On Wednesday night, 26 August 2020, Nathaniel “Lockie” Julies did something he had done hundreds of times before. After eating dinner, he walked out of his family’s Eldorado Park home and stood at the gate with a packet of biscuits. He would not return.
The next time his father would see him, he would be lying on a hospital gurney at Chris Hani Baragwanath Hospital, with gunshot wounds to his chest that were allegedly inflicted by a policeman who could not understand what the teenager, who had down syndrome, was trying to say.
Now, the community of Eldorado Park wants answers and on Thursday, they took to the streets in protest, stoning police vehicles and threatening to burn down the police station.
Nathaniel’s family also want justice.
On the night of the shooting, Nathaniel, who was well known in the area, left the house after dinner to eat a packet of biscuits his dad had given him. Biscuits were his favourite treat.
“There is a spaza shop close by and a lot of people who come past buy him biscuits. My neighbour bought him a packet of biscuits and I had given him a packet of biscuits so he had two packets. Always, when he has two packets, he will eat the one packet outside and come inside, and share the second packet between us,” his father, Clint Smith told Daily Maverick.
Smith says from what he has been told by witnesses to the incident, Julies was approached by police officers, who were asking him some questions.
“Because he has down syndrome, they could not understand what he was saying so they left him and went to talk to some guy by the flats …
“After they searched the guys, they went back to him and Scorpion [a policeman, who is known in the area by that nickname], got out of the car and went to Lockie and shot him in the chest,” Smith said.
Smith said witnesses told him the force of the shot propelled the boy under a truck and the police had to pull him out from underneath before putting him in the van and driving off.
“By the time I ran out, the van was already driving off,” a distraught Smith said.
Smith got a neighbour to take him to the fire station and then to the police station where he gave a statement. His son-in-law fetched him and the two went to the hospital.
“I found my son. He was shot. The police left him in Bara [the hospital]. They shot him in the chest with a pump action. A 16-year-old boy with a pump action? Ay! Ay! Ay!”
The incident has sparked rioting in the area. Thursday was marked by running battles between the police and residents. Residents pelted policemen with stones and they responded with rubber bullets and water canons.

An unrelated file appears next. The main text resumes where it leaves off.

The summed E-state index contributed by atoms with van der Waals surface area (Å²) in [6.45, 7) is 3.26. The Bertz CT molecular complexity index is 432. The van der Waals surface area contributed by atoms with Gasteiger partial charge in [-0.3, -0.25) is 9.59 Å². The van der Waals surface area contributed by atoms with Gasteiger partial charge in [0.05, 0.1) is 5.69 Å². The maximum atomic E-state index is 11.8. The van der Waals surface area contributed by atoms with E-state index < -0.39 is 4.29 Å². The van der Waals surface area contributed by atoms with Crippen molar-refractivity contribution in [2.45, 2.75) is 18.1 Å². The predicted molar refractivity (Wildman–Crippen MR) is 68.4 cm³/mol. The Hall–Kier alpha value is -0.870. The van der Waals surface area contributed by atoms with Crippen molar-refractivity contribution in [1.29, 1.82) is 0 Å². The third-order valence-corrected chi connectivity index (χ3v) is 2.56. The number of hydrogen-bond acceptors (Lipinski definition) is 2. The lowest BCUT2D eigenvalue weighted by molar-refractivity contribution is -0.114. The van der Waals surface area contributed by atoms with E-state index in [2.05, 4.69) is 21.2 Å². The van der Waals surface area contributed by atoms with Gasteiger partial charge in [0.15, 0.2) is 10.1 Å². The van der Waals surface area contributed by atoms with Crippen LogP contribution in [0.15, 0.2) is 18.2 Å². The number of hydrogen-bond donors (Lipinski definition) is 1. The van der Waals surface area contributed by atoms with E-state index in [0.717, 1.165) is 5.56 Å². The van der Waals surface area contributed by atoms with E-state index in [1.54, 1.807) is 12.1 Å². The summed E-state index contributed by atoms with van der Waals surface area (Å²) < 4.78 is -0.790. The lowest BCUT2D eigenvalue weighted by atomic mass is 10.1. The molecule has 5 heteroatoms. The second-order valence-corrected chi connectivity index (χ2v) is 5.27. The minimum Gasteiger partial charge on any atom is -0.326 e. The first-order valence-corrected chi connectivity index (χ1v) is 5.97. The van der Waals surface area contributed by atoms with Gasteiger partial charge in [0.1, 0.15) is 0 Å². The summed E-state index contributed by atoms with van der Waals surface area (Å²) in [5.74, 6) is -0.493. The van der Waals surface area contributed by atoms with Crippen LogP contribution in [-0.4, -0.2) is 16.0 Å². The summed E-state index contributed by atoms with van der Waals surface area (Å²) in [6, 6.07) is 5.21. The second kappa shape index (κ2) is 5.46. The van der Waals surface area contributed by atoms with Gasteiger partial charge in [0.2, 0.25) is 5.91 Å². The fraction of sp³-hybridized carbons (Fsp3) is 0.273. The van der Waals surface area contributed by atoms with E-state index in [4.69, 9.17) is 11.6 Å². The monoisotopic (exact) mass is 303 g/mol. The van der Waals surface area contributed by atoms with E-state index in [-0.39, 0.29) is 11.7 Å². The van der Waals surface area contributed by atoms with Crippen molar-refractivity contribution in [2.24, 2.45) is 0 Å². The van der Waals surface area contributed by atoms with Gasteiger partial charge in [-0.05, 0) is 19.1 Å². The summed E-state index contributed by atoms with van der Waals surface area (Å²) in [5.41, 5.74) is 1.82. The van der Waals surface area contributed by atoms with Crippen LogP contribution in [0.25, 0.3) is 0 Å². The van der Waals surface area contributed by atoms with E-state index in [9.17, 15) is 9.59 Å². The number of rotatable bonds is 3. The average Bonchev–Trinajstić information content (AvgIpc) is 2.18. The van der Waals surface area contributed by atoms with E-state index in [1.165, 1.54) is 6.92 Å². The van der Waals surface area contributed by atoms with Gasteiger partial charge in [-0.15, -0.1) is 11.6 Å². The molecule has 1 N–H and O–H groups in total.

“Police must do their work right if they want to be respected by the Eldorado Park community. Right now, they are shooting at us and are failing to provide answers,” said Sandra Foster, a 38-year-old Eldorado Park resident.
Community leader Bishop Robinson told Daily Maverick that the Eldorado park community was not happy with the way the local police station was run. Residents accused police members of colluding with criminals and drug dealers.
“The main concern in our area is that the police are incompetent, they are eating with the criminals. Now the community wants to burn down the police station. What is happening in Eldos is very painful…We are tired of constantly talking about crime, we want all the corrupt officers to leave our area with immediate effect,” said Robinson.
Initial reports claimed that the Wednesday shooting happened while police were in pursuit of robbers, but Smith said that on the night, the area was quiet.
“Suddenly out of the stillness, a shot rang and that was the one for Lockie. …Jirre man, I can’t believe it.”
“That officer has no conscience,” said another Eldorado Park community leader, Keith Duarte.
Police spokesperson Kay Makhubele confirmed that a murder docket was opened with the Eldorado Park police, but said no arrests had been made yet. “The investigations will reveal the truth of what really transpired,” said Makhubele.
Gauteng Community Safety MEC, Faith Mazibuko visited the family on Thursday and said the docket had been removed from Eldorado Park police station as the officers could not investigate one of their own.
“I want justice for my son. Scorpion must serve justice or I don’t know what is going to happen… He must go to jail, if you do something wrong, you must go to jail or you must get punished,” Smith said.
Nathaniel is the second child to be killed by police gun fire in under a month.
Nine-year-old Laingville, St Helena Bay boy Leo Williams was killed after he was hit by a rubber bullet during violent protest action on 31 July. The boy and his friends had played and were watching TV in his uncle’s corrugated iron structure. Leo sustained a head wound. The structure was riddled with eight holes.
William Turdsworth was Lord Byron's nickname for William Wordsworth.